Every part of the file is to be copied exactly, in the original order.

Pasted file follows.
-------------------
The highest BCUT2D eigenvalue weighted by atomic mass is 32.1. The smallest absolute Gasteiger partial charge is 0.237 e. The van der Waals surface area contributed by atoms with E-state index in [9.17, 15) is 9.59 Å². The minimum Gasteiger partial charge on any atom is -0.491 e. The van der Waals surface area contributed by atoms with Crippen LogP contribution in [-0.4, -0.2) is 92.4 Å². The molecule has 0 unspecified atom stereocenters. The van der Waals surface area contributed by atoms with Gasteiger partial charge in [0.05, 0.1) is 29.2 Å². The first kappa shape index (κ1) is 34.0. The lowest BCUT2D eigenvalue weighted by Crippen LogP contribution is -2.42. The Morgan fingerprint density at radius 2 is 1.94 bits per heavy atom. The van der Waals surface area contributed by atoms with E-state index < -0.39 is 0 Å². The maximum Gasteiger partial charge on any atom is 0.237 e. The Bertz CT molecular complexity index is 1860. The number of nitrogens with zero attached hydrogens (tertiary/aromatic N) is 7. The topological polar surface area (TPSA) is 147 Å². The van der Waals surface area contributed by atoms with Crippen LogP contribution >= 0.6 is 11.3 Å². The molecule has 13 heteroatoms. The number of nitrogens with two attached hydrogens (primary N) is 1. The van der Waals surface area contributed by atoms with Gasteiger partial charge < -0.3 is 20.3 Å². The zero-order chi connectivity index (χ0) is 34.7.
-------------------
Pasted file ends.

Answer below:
The highest BCUT2D eigenvalue weighted by atomic mass is 32.1. The smallest absolute Gasteiger partial charge is 0.237 e. The van der Waals surface area contributed by atoms with E-state index in [9.17, 15) is 9.59 Å². The minimum Gasteiger partial charge on any atom is -0.491 e. The van der Waals surface area contributed by atoms with Crippen LogP contribution in [-0.4, -0.2) is 92.4 Å². The molecule has 0 unspecified atom stereocenters. The van der Waals surface area contributed by atoms with Gasteiger partial charge in [0.05, 0.1) is 29.2 Å². The first kappa shape index (κ1) is 34.0. The lowest BCUT2D eigenvalue weighted by Crippen LogP contribution is -2.42. The Morgan fingerprint density at radius 2 is 1.94 bits per heavy atom. The van der Waals surface area contributed by atoms with E-state index < -0.39 is 0 Å². The maximum Gasteiger partial charge on any atom is 0.237 e. The Bertz CT molecular complexity index is 1860. The number of nitrogens with zero attached hydrogens (tertiary/aromatic N) is 7. The topological polar surface area (TPSA) is 147 Å². The van der Waals surface area contributed by atoms with Crippen LogP contribution >= 0.6 is 11.3 Å². The molecule has 13 heteroatoms. The number of nitrogens with two attached hydrogens (primary N) is 1. The van der Waals surface area contributed by atoms with Gasteiger partial charge < -0.3 is 20.3 Å². The zero-order chi connectivity index (χ0) is 34.7.